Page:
U.S. government debt yields notched new highs Thursday amid of a slew of new economic data that provided more evidence of inflation pressure.
The yield on 10-year U.S. Treasury touched a fresh four-year high of 2.944 percent, above the levels which sparked a stock market sell-off in recent weeks. The 2-year Treasury yield hit a high of 2.213 percent, its highest level since September 2008, when the 2-year yielded as high as 2.217 percent.
The 5-year yield also hit a high, touching 2.687 percent, its highest level since April 2010 when the 5-year yielded as high as 2.702 percent.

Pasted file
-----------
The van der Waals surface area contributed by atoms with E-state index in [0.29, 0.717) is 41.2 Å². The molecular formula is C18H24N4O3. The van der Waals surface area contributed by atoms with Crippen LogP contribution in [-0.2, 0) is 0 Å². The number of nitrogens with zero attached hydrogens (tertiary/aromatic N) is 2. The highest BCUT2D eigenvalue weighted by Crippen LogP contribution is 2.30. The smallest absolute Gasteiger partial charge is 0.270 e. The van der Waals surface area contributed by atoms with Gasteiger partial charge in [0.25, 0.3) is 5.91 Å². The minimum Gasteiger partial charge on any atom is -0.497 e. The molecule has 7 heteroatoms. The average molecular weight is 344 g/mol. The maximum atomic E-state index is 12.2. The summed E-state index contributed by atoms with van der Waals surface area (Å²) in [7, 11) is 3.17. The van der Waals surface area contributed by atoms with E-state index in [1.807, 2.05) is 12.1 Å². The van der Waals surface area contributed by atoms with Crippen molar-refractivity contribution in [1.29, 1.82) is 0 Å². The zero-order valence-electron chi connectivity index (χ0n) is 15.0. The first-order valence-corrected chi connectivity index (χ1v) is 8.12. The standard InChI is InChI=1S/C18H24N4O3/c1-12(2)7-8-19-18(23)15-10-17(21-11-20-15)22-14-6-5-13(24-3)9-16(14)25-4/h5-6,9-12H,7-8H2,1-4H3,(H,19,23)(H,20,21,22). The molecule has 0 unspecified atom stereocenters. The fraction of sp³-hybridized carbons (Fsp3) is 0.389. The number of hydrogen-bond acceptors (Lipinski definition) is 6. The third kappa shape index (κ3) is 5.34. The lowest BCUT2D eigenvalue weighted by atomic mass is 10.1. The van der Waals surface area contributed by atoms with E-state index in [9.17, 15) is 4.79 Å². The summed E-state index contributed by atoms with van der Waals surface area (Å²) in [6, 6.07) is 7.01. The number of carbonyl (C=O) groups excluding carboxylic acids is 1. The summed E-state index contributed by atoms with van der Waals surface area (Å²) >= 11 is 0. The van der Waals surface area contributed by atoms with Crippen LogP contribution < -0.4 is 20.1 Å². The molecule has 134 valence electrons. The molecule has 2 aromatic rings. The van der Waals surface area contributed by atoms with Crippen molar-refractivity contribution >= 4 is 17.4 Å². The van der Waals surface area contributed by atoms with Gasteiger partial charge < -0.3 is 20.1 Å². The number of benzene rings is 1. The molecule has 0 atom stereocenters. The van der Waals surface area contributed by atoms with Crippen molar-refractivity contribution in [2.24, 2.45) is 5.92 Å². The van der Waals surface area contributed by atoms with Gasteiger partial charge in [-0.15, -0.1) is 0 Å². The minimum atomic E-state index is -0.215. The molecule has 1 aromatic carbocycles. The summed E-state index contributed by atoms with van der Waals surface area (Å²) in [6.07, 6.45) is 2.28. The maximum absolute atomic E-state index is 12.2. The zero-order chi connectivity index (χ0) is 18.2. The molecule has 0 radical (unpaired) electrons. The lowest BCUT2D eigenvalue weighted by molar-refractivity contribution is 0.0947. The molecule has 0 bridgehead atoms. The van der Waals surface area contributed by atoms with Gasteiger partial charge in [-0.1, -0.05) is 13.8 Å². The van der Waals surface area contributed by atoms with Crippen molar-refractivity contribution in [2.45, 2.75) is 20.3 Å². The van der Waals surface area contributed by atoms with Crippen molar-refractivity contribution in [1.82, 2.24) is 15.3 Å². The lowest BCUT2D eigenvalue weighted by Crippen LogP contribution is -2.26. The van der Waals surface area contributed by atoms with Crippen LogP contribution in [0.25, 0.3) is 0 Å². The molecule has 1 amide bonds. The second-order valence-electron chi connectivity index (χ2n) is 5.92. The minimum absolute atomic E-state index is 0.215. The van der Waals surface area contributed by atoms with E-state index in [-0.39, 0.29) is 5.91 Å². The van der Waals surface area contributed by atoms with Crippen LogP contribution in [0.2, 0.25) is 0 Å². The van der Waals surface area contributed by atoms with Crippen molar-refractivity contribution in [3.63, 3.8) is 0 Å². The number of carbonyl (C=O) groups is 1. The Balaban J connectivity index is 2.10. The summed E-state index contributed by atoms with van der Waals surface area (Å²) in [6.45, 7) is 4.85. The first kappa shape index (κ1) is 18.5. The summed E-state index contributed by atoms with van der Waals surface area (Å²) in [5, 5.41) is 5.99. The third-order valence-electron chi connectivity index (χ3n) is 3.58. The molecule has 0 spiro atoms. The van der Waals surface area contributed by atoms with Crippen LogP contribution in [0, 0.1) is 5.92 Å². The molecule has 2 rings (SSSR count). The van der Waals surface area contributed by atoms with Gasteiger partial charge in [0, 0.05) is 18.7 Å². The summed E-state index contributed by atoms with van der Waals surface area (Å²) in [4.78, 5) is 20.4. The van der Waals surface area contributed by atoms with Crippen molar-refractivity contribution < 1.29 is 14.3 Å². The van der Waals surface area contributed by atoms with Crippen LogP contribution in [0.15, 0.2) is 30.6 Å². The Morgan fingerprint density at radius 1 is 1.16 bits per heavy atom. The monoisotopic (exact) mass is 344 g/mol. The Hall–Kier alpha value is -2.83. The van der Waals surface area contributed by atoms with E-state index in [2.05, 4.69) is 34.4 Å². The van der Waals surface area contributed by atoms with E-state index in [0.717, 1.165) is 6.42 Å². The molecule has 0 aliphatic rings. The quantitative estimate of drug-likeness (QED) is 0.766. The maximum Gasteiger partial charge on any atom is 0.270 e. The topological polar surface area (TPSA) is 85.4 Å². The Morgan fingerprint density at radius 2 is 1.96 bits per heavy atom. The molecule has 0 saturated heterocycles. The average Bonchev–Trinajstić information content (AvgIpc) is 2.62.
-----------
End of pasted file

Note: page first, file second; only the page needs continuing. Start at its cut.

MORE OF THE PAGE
The yield on the benchmark 10-year Treasury note slipped from its highs to 2.904 percent at 9:23 a.m. ET, while the yield on the 30-year Treasury bond also off session highs at 3.148 percent. Bond yields move inversely to prices.
The rise comes amid inflation data, which showed that the producer price index (PPI) increased 0.4 percent last month, with core PPI — excluding volatile food and energy prices —also up 0.4 percent, according to the Labor Department.
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